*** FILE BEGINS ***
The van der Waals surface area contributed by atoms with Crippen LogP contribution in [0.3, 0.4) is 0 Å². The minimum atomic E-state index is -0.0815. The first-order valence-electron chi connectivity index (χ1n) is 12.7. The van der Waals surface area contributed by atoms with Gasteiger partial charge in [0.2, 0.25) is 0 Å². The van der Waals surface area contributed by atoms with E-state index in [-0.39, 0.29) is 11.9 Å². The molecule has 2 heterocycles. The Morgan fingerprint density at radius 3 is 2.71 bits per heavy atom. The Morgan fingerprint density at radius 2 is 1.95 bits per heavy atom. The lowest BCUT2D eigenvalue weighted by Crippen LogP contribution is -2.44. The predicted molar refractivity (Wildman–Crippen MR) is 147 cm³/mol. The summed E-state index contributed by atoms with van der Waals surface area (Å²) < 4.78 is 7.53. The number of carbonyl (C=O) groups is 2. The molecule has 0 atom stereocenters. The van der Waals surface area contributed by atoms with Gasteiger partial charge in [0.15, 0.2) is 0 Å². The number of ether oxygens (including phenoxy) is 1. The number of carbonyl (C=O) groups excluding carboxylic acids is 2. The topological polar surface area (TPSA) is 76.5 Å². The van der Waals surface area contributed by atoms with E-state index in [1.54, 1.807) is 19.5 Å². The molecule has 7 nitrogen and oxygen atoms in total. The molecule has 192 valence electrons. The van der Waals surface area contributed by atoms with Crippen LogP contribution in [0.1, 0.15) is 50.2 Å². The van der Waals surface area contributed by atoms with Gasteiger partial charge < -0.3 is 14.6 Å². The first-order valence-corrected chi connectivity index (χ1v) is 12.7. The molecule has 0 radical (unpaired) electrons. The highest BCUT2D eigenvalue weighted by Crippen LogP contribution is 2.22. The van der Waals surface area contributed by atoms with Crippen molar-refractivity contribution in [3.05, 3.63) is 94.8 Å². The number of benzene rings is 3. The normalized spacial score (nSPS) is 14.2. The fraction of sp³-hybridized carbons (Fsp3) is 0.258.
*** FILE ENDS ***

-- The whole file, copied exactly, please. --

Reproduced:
The van der Waals surface area contributed by atoms with Crippen LogP contribution in [0.3, 0.4) is 0 Å². The minimum atomic E-state index is -0.0815. The first-order valence-electron chi connectivity index (χ1n) is 12.7. The van der Waals surface area contributed by atoms with Gasteiger partial charge in [0.2, 0.25) is 0 Å². The van der Waals surface area contributed by atoms with E-state index in [-0.39, 0.29) is 11.9 Å². The molecule has 2 heterocycles. The Morgan fingerprint density at radius 3 is 2.71 bits per heavy atom. The Morgan fingerprint density at radius 2 is 1.95 bits per heavy atom. The lowest BCUT2D eigenvalue weighted by Crippen LogP contribution is -2.44. The predicted molar refractivity (Wildman–Crippen MR) is 147 cm³/mol. The summed E-state index contributed by atoms with van der Waals surface area (Å²) < 4.78 is 7.53. The number of carbonyl (C=O) groups is 2. The molecule has 0 atom stereocenters. The van der Waals surface area contributed by atoms with Gasteiger partial charge in [0.15, 0.2) is 0 Å². The number of ether oxygens (including phenoxy) is 1. The number of carbonyl (C=O) groups excluding carboxylic acids is 2. The topological polar surface area (TPSA) is 76.5 Å². The van der Waals surface area contributed by atoms with E-state index in [1.54, 1.807) is 19.5 Å². The molecule has 7 nitrogen and oxygen atoms in total. The molecule has 192 valence electrons. The van der Waals surface area contributed by atoms with Crippen LogP contribution in [0.1, 0.15) is 50.2 Å². The van der Waals surface area contributed by atoms with Gasteiger partial charge < -0.3 is 14.6 Å². The first-order valence-corrected chi connectivity index (χ1v) is 12.7. The molecule has 0 radical (unpaired) electrons. The highest BCUT2D eigenvalue weighted by Crippen LogP contribution is 2.22. The van der Waals surface area contributed by atoms with Crippen molar-refractivity contribution in [3.05, 3.63) is 94.8 Å². The number of benzene rings is 3. The normalized spacial score (nSPS) is 14.2. The fraction of sp³-hybridized carbons (Fsp3) is 0.258.